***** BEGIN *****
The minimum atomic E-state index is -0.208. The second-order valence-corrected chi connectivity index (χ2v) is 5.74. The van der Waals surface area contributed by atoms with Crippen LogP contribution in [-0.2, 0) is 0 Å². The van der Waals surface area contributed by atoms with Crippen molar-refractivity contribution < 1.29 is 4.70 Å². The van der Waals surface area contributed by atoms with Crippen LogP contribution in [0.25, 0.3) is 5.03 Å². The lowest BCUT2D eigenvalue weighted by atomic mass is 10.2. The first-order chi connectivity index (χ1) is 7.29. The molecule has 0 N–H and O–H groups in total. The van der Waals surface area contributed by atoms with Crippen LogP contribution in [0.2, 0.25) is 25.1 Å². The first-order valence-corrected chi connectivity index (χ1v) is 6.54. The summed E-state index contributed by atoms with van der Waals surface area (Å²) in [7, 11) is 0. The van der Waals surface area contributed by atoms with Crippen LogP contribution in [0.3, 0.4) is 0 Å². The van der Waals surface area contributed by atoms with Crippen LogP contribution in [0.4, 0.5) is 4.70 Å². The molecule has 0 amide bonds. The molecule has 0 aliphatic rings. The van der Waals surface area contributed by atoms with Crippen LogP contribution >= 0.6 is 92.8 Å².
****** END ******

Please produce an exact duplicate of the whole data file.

The minimum atomic E-state index is -0.208. The second-order valence-corrected chi connectivity index (χ2v) is 5.74. The van der Waals surface area contributed by atoms with Crippen LogP contribution in [-0.2, 0) is 0 Å². The van der Waals surface area contributed by atoms with Crippen molar-refractivity contribution < 1.29 is 4.70 Å². The van der Waals surface area contributed by atoms with Crippen LogP contribution in [0.25, 0.3) is 5.03 Å². The lowest BCUT2D eigenvalue weighted by atomic mass is 10.2. The first-order chi connectivity index (χ1) is 7.29. The molecule has 0 N–H and O–H groups in total. The van der Waals surface area contributed by atoms with Crippen LogP contribution in [0.2, 0.25) is 25.1 Å². The first-order valence-corrected chi connectivity index (χ1v) is 6.54. The summed E-state index contributed by atoms with van der Waals surface area (Å²) in [7, 11) is 0. The van der Waals surface area contributed by atoms with Crippen LogP contribution in [0.3, 0.4) is 0 Å². The van der Waals surface area contributed by atoms with Crippen LogP contribution in [0.4, 0.5) is 4.70 Å². The molecule has 0 amide bonds. The molecule has 0 aliphatic rings. The van der Waals surface area contributed by atoms with Crippen LogP contribution >= 0.6 is 92.8 Å².